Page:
There’s an impossibility of criteria when deciding on a list of South Africa’s top 20 wine producers. I’m sure each of the 25 wine writers, commentators, retailers and sommeliers invited by my colleague, Tim James to undertake this task for his website, Grape, did employ a variety of yardsticks to arrive at their list. Yardsticks might even have differed between those for the Top 5, which we were requested to rank and the other 15, which needed only alphabetical order.
For myself, I start with quality, but quality across the whole range, not just the flagship. That’s one reason none of the volume producers would get a look in from me. KWV Mentors, Nederburg Ingenuity, DGB Bellingham Bernard Series: these are all quality wines, but they represent a tiny proportion of the whole range. Most of the rest is commercial – good, but still commercial and, therefore, precludes the producer as a whole from being worthy of consideration for the Top 20.
Then it’s no good having a one-vintage wonder, a track record needs to be established. This is not a stage maintained once one is at the top of the ladder, it’s also a reflection of improvement every year as that ladder is climbed.
Alright, these are two fairly easily measurable qualities, even though each judge will apply them to different producers. Much then depends on each judge’s familiarity with the wines.
Because there are way more than 20 producers who fulfil both those demands and more than 700 producers in the Cape, this is where other indeterminate factors come into play. Perceptions might seem irrelevant, but I’m sure I’m not the only one who takes them into account.
What do I mean by perception? Visibility of the producer, how it stands out from the crowd and whether it is viewed in a positive light.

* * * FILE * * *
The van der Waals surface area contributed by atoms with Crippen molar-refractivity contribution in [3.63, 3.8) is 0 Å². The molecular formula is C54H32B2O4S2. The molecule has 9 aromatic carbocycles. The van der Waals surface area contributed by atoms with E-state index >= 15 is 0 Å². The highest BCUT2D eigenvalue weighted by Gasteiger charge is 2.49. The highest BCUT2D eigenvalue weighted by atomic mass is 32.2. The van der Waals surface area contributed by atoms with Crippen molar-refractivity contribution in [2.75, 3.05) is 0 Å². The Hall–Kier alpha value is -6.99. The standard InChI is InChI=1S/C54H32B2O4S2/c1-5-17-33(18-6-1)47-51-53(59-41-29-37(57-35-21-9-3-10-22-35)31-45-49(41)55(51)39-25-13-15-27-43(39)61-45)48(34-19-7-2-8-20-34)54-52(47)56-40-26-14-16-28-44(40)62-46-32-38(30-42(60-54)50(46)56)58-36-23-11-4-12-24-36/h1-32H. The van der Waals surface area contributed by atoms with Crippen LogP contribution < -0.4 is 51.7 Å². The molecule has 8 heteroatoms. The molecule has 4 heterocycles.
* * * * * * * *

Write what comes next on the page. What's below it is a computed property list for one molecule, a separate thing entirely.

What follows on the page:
My list goes as follows:
Cape Point Vineyards
David & Nadia Sadie
Of those that made it, Badenhorst, Crystallum, Klein Constantia and Savage were on my Reserve list, as were Lismore, Raats and Sijnn.
So, why these and not others? Vergelegen had to be in my top five because I believe the wines are among the country’s best, they’re consistent and distinctive. Perception is possibly its downfall. When Andre van Rensburg has something to say, we all know about it, otherwise, apart from a few surges, Vergelegen is pretty quiet on social media, of late, in the awards’ medals too and little seems to be written about the wines.
Much the same situation applies to Eagles’ Nest, though they do seem to regularly pick up awards locally and internationally, but there’s little public relations on the local market. Haskell and Eikendal both make really good wines, but, Eikendal especially, has no image in the media stratosphere. In fact, if I hadn’t tasted their wines for Platter for the past two years, they wouldn’t be in my list either. Waterford enters no competitions, and, like Eagles’ Nest interacts very little with the media, which doesn’t help their awareness, but I’ve always liked their classic style and consistency. It’s quite possible we hear little of these producers as they sell out without making a song and dance of their existence.
The dropping of Thelema is the one that really puzzles me. I’ve been a loyal customer since the start and remained a fan, buying the cabernet virtually every year and other wines from both farms less regularly.
If the non-appearance of Thelema is a surprise, think of other, highly visible producers who haven’t made it: inter many alia Steenberg, Beaumont, Ernie Els, Rust en Vrede, Ken Forrester, Morgenster, Fairview, Villiera, Glen Carlou, Graham Beck, De Toren, Neil Ellis, Rustenberg, Vilafonte, Warwick, Saronsberg, Rijks. I’m sure many if not most of them got a vote or two but the results just go to show how easy it is to make a list like this one year and be dropped two or four years’ later.
I don’t imagine Grape’s Top 20 2018 will be any easier to compile or less controversial.